Oil prices posted a weekly high, although trading ended slightly lower on Friday following a volatile session that saw prices fall more than a dollar a barrel as traders tried to absorb mixed signals about the level of demand for oil next year.
Over the past week, oil prices rose, with Brent crude up 0.94 percent to $76.55 a barrel, and US West Texas Intermediate crude up 0.28 percent to $71.43 a barrel.
Brent crude fell 6 cents, or 0.08 percent, while West Texas Intermediate crude was down 15 cents, or 0.21 percent, in Friday’s trading settlement.
The market faltered at the start of the session after a survey of manufacturing activity released by the Federal Reserve Bank of New York showed a decline in new orders for a third straight month, possibly a sign of weaker demand for oil next year.
Traders were also hurt by comments from New York Federal Reserve Bank President John Williams on Friday about his hope of cutting interest rates next year.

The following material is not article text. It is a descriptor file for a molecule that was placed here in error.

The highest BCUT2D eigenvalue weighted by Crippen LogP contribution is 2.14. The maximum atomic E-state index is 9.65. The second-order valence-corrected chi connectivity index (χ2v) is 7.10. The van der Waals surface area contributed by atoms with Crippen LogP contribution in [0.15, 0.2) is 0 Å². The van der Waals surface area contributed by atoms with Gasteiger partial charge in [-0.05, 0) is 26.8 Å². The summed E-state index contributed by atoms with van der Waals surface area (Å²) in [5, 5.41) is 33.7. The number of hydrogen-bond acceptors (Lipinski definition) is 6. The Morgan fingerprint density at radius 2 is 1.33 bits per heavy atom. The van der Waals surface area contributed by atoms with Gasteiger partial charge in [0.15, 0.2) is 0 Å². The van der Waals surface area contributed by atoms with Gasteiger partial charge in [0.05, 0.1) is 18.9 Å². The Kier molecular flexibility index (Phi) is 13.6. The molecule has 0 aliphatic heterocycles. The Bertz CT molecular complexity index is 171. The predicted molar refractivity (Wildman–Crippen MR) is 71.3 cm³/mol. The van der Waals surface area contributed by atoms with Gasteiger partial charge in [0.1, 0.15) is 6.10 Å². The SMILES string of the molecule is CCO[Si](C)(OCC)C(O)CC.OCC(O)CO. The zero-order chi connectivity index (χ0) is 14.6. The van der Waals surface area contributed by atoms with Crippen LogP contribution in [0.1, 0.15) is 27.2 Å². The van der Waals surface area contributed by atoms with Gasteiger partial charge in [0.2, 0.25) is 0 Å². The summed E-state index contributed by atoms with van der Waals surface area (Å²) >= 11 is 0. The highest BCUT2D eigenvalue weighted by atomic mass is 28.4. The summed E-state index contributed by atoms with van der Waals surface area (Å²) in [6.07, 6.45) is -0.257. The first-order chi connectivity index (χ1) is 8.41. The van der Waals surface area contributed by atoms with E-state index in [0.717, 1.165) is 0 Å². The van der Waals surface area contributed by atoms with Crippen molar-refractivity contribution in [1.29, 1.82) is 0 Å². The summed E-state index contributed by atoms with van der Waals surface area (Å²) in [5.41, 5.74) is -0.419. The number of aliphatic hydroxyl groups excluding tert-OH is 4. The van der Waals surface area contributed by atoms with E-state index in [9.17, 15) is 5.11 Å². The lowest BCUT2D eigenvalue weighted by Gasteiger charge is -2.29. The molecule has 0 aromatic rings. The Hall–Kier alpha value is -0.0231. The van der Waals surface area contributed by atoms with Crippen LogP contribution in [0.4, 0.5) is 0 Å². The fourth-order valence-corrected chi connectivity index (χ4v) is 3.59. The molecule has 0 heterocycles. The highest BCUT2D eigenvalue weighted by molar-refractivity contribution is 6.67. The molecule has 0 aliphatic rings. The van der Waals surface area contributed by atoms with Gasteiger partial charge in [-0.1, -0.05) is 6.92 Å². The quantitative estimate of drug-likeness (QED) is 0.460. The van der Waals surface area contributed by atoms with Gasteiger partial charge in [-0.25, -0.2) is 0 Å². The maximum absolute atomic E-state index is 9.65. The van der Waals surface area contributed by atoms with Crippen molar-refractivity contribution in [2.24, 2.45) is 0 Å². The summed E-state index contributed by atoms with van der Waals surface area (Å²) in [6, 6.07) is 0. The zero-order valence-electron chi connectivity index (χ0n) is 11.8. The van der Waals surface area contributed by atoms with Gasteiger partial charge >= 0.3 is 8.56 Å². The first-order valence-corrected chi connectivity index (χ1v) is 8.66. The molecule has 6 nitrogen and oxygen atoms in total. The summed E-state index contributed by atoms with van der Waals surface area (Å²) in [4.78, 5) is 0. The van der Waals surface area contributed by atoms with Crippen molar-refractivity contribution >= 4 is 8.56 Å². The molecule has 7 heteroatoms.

US Federal Reserve Chairman Jerome Powell said on Thursday that the cycle of raising interest rates aimed at controlling inflation is over, but he left the door open to the possibility of raising them again.
The dollar fell to a four-month low on Thursday after Powell’s comments that he would cut borrowing costs in 2024. The dollar index was mostly flat today on Friday.
A decline in the dollar means lower oil prices for overseas buyers.
Global oil consumption is expected to rise by 1.1 million barrels per day in 2024, the International Energy Agency said in a monthly report, up 130,000 barrels per day from its previous forecast, and attributed to lower U.S. demand expectations and lower oil. Prices.
These estimates for 2024 are less than half of the Organization of the Petroleum Exporting Countries’ (OPEC) forecast for a demand increase of 2.25 million barrels per day.
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